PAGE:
Sherlock Holmes has long since ceased to be a mere fictional character. He is a symbol and a force like few others, and his name has become a sort of cultural shorthand. You can invoke him sarcastically (“No shit, Sherlock!”), or as a sincere if sensationalistic compliment.
Calling someone “the [adjective] Sherlock Holmes” or “the Sherlock Holmes of [noun]” is a succinct, headline-friendly way of saying that someone has solved a complicated mystery through extraordinary cleverness and observational skills. This phrase has been used throughout history to celebrate especially brave, successful, or innovative investigators.
It is easy to become skeptical at the frequent usage of this term. Surely all of these people couldn’t be as brilliant as Holmes himself? These books will allow you to decide for yourself. Each one is about a person who was known in their own time and place as a worthy bearer of the Holmes name. Not only are they a fascinating glimpse at just how long Sherlock Holmes has been an international icon, they are a reminder that the truth is often more impressive than fiction. They are also, sadly, mostly written by and about white men. That’s a shame, because Sherlock Holmes himself would be the first to say that anyone can be a great detective if they put in the effort.
Dr. Joe Bell: Model for Sherlock Holmes by Ely M. Liebow
Arthur Conan Doyle based Holmes on his former professor, Dr. Joseph Bell. Bell also sometimes did consulting work on cases requiring a forensic expert. This book explores Bell’s life, his connections with Doyle, and how he was immortalized as one of world literature’s most enduring characters.
The Black Hand: The Epic War Between a Brilliant Detective and the Deadliest Secret Society in American History by Stephan Talty
At a time when anti-Italian sentiment was still rife in America, Joseph Petrosino managed to make a successful career with the NYPD. This “Italian Sherlock Holmes” was put in charge of investigating the Black Hand, an Italian American gang that mainly targeted their fellow immigrants. The pursuit of the Black Hand would become Petrosino’s life’s work — and, quite possibly, the death of him.
Mrs. Sherlock Holmes by Brad Ricca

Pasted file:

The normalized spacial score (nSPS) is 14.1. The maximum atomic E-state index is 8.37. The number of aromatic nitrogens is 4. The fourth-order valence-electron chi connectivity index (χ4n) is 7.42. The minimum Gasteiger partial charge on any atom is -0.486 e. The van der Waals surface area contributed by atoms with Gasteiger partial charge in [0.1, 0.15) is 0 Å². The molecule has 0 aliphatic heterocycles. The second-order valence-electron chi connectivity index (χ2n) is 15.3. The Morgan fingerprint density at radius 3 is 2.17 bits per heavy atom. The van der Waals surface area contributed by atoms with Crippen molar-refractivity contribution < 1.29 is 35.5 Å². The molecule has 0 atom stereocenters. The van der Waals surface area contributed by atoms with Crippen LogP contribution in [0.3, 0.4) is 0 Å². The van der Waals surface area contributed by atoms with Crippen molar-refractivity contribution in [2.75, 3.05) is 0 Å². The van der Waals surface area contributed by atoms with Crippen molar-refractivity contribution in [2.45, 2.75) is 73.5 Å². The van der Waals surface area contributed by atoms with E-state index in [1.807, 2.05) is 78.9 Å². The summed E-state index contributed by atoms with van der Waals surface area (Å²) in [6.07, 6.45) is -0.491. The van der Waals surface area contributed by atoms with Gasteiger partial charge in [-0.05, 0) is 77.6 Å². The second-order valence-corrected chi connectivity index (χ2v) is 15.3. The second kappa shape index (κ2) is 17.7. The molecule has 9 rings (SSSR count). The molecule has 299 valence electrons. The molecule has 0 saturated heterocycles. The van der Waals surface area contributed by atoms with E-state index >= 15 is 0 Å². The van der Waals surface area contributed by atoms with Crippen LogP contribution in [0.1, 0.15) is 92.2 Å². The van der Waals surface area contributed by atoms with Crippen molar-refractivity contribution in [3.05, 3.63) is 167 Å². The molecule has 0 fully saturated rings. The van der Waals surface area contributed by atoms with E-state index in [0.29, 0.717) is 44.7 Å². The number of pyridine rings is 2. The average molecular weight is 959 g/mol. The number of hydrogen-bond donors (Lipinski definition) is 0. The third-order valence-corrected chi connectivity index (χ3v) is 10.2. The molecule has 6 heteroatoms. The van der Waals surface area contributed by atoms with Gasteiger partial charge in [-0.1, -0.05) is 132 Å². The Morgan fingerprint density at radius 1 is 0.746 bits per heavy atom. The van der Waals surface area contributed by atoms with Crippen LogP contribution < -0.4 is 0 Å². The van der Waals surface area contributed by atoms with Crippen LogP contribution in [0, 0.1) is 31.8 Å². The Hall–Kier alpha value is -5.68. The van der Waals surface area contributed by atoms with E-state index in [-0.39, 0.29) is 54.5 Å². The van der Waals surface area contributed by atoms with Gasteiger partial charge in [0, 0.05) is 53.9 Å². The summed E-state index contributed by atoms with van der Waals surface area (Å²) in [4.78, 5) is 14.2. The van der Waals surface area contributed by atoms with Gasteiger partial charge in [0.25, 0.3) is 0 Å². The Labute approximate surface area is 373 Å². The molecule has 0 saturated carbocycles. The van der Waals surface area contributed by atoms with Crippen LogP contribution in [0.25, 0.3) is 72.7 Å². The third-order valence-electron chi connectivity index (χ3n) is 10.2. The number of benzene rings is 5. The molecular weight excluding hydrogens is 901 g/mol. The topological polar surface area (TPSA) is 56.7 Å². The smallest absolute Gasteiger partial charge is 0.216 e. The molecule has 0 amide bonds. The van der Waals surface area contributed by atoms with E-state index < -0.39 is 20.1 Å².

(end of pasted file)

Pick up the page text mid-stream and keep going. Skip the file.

Grace Humiston started her career as one of the few female lawyers in Edwardian America. She devoted most of her career to providing immigrants with low-cost legal aid, until the disappearance of a New York teenager thrust her into the national spotlight — with all of the adulation and additional scrutiny that implies. Ironically, Humiston herself was not a fan of Sherlock Holmes. “You never need theatricals, nor Dr. Watsons, if you stick to a case,” she once told reporters.
Mémoires d’un criminologiste by Edmond Locard
Alas, I could find no English-language books about Edmond Locard, a French criminologist and creator of Locard’s principle (“every contact leaves a trace”). However, he was so influential that I couldn’t possibly leave him off the list. So, for the Francophones in the audience, I present this autobiography of “the French Sherlock Holmes.”
American Sherlock: Murder, Forensics, and the Birth of American CSI by Kate Winkler Dawson
The title explains it all, really: Edward Oscar Heinrich rose to fame in the 1920s and ’30s for his meticulous methods and ability to solve cases that eluded traditional investigators. He frequently served as an expert witness at trials and developed many of the evidence-gathering techniques CSI teams use to this day. One can say a lot about the quality of such evidence, of course, but the fact remains that we would not be saying it without Heinrich.
America’s Sherlock Holmes: The Legacy of William Burns by William R. Hunt
For a long time, Burns was celebrated for his career in government and as head of his own detective agency, as well as for his headline-grabbing exploits. He was even friendly with Doyle himself. But Burns was not all that he seemed, and his career was permanently derailed after a series of high-profile scandals (including Teapot Dome, America’s most infamous political scandal before Watergate).